Sunday, May 31, 2009


I'm off for a couple of weeks on vacation (if you can call a red-eye flight to Florida with a 2-year-old boy a vacation). But have no fear! We've just put forty (40) new novels out on the shelf, so there is plenty of new reading material to tide you over through the first couple weeks of June.
Also, the sign-ups for the children's Summer Reading club begin this Saturday. The theme for this year is "Be Creative @ your library", and there will be lots of programs, crafts and parties for kids of all ages. If your child isn't reading on their own yet, don't worry - there is a read-to-me club for toddlers.
Next Sunday (June 7th) will be the sign-up day for the Teen Summer Reading program. Kids 13-19 can earn chances at some amazing prizes that have been donated by local merchants: movie passes, meals, electronics and more.
The summer promises to be a busy one, but Saturdays and Sundays are going to be 'slow' cruise ship days, so please come down and see us.

Saturday, May 30, 2009


If you like the movies of the Coen brothers - Fargo, Blood Simple, Burn After Reading - than have we a got a movie for you. Great acting, good dialogue, intertwining character threads and beautiful scenery.
In Bruges stars Colin Farrell, Brendan Gleeson and Ralph Fiennes. It starts off slowly, as a simple comedy, and this nice slow start gives you time to know the characters and care about them. Farrell and Gleeson are two hit men told to cool their heels in Bruges, Belgium after their last job goes tragically wrong. The older, more experienced Gleeson enjoys the sightseeing and history of this medieval city, but newbie Farrell chafes at being stuck in a hotel with nothing to do. All that changes when Farrell meets a beautiful blond working on a film shoot. Suddenly Bruges isn't so horrible a place after all.
It starts to turn a little darker as the details emerge of the bungled hit and you see some of Farrell's hair-trigger temper. But interspersed with the violence are some very funny lines (although perhaps you have to be European to understand the comedic value of Bruges as a location), and it's a treat to watch Farrell's performance. He is an Irish lout with no appreciation of culture, a violent thug, and a conscience-stricken nervous wreck all at the same time. Gleeson's character is a little less nuanced, because although you know he is a hired killer, you never see any examples of his work and he comes across as a thoroughly nice person (which I think most murders are not). Fiennes is wonderful as always.
There is also a great deal of swearing (one of the humorous lines in the movie refers to this), so if you are uncomfortable with strong language you will not like this film. But if you like your comedy dark, and you have a good ear for thick Irish accents, than I heartily recommend this movie.

Friday, May 29, 2009

Real Alaska

I know the tourists find us exotic and the landscape rugged, but as I drive through the tepid rain to Wal Mart, sipping my Starbucks latte, I don't really feel that I'm living the true Alaskan life. Yeah, there's eagles, seals and salmon - and the occasional whale - but it's not that much different from living in Washington. (BTW, as a UAF alumni, I don't think of Fairbanks as the real Alaska either, even though it's colder than anything).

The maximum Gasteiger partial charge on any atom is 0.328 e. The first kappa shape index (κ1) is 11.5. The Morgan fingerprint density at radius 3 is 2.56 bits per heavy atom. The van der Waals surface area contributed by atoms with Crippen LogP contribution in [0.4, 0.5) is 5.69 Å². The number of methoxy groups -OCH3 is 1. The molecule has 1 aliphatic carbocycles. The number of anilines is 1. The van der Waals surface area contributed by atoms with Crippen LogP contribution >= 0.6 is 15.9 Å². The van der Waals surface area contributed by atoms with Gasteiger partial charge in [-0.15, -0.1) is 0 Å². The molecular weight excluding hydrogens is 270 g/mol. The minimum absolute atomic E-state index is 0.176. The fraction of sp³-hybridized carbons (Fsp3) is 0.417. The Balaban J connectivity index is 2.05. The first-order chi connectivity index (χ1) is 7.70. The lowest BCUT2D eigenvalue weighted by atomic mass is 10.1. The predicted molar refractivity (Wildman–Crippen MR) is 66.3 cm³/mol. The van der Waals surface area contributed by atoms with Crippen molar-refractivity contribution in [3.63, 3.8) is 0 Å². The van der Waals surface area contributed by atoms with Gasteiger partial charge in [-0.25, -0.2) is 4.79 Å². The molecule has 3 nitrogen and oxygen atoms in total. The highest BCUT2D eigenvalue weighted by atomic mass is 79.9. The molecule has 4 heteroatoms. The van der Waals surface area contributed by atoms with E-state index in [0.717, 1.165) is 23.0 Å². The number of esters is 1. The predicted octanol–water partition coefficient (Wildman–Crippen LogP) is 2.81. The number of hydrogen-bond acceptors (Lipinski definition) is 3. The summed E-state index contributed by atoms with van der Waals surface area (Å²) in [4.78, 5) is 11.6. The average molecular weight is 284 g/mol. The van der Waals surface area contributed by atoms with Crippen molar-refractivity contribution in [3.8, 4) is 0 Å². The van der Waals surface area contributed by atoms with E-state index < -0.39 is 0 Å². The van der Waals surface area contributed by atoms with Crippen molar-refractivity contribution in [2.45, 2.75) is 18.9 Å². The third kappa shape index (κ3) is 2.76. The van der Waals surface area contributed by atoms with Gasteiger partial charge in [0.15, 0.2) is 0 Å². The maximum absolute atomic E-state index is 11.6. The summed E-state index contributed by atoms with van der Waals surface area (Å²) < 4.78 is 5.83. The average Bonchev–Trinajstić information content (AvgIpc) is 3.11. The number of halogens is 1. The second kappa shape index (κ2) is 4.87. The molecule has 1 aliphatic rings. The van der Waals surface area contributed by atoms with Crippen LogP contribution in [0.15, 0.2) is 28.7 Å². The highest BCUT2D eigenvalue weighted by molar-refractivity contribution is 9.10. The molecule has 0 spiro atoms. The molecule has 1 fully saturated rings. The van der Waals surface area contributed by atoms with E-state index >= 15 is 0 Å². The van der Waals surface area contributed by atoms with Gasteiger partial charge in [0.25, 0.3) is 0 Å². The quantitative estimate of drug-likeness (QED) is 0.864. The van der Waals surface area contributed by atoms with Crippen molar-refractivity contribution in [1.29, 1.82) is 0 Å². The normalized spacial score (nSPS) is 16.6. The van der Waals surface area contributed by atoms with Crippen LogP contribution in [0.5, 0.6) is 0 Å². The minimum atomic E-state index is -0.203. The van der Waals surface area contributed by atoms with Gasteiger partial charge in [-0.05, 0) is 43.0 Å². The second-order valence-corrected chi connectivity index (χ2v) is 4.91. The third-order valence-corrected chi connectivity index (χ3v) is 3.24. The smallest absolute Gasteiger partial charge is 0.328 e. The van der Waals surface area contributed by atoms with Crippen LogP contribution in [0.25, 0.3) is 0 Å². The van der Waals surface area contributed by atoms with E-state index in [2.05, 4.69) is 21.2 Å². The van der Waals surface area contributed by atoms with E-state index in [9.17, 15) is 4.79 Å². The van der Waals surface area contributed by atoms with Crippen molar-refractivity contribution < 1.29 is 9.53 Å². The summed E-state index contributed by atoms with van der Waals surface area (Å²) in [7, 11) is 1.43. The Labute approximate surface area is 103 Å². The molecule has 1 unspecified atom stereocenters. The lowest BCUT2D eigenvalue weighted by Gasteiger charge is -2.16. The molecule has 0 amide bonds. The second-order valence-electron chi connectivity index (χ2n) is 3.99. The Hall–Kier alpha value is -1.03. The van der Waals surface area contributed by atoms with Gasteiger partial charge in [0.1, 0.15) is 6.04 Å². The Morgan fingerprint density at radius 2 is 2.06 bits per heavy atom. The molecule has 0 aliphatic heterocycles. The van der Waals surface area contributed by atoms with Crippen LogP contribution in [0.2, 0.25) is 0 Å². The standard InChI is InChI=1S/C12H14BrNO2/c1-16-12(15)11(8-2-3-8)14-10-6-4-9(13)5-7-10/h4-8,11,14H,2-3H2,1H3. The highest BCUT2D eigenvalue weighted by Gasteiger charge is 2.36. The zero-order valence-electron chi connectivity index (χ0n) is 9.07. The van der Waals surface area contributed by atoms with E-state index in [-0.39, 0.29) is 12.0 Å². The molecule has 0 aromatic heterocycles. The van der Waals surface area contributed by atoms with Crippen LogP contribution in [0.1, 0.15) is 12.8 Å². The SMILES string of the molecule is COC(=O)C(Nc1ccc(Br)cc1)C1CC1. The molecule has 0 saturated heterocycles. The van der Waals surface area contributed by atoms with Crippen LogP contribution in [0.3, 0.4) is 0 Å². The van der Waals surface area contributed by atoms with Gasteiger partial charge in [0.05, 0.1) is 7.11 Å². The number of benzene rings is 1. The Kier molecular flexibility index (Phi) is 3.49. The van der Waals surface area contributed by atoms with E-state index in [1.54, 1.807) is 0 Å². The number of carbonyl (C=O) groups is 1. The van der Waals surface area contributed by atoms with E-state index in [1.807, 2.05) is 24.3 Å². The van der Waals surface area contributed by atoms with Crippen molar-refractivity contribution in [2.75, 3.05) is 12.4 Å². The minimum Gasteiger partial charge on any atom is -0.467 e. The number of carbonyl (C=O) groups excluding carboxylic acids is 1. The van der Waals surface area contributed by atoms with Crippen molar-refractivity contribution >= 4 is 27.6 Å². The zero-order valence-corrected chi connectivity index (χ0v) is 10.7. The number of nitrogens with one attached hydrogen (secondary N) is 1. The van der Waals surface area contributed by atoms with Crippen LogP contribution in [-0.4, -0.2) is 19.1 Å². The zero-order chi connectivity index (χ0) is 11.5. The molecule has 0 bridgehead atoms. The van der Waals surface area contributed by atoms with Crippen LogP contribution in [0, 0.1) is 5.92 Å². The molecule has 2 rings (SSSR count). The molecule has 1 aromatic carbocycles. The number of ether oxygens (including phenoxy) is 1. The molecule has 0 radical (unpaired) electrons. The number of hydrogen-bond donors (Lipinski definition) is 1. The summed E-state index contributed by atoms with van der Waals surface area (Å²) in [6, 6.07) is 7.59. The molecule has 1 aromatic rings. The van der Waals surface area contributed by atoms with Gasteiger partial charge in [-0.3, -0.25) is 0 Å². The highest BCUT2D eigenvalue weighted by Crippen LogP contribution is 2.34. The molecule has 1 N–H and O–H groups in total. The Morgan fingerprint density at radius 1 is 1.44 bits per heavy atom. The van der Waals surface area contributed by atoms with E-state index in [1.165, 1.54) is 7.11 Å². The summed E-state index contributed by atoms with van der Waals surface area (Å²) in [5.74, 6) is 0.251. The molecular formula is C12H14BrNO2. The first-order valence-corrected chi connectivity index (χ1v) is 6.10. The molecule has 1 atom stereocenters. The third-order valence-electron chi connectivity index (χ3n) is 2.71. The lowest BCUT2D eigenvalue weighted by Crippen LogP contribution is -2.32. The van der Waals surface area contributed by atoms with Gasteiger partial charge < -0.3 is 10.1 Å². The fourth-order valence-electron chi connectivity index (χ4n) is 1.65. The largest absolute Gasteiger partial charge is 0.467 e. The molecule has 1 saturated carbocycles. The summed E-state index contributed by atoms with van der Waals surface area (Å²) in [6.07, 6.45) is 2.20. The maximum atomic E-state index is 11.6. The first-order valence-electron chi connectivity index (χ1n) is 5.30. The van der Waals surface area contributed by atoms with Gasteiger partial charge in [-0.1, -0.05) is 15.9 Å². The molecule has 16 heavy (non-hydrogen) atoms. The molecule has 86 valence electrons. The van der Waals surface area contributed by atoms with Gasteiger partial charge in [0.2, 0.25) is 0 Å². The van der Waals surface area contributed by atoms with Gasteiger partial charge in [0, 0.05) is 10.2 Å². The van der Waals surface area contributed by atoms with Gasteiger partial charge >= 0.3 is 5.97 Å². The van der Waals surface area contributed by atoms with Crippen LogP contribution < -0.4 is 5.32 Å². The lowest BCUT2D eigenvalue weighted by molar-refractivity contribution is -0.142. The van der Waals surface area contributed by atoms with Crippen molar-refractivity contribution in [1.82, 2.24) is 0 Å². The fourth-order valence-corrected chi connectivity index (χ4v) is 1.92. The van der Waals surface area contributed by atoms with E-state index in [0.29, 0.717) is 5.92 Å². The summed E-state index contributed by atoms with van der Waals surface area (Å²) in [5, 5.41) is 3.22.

The Aleutians, now.....that's Alaska. Completely remote, completely exposed to some of the harshest weather conditions you can imagine, strongly tied to the land and the subsistence way of life, and with a strong sense of community. All of these elements come across in our new book The Aleutian Islands of Alaska: living on the edge by Kenneth F. Wilson and Jeff Richardson. The book begins with a look at the early contact between the Russians and the Unangan (Aleut) people, who were decimated by disease and violent conflict. There's a very interesting chapter on the fight over the Aleutians during World War II and the effect that relocation had on the Native populations of the islands.
A significant portion of the book is spent going through the chain, island by island, and looking at the people who live there now. Village life, the economy, the efforts to preserve cultural traditions and identity, and the history of the settlements make for very interesting reading. One of the nicest features is the brief biographical sketches of some of the current residents of Akutan, Atka, Nikolski and Unalaska islands. You get a real sense of why the people in these communities - Native and newcomer alike - are so committed to their life on the edge of the world.
The photographs are what really make the book, since they do such an excellent job of portraying the natural beauty of the islands: the wildlife, the volcanoes, the kelly-green hills and the wild ocean swells. After looking at this book, I feel that I can't say I've really seen Alaska until I get to the Aleutians.

Thursday, May 28, 2009

Got game?

The NBA is in the closing stages of the conference finals, with the Lakers and Nuggets duking it out in the west, and Orlando proving surprisingly strong against LeBron James and the Cleveland Cavaliers. If you like basketball, you've been watching these games. If you really like basketball (and you're under 40), you've been reading The group of writers on this blog don't just analyze stats, they analyze style and break every move down into a mixture of poetry, mechanics and strategy.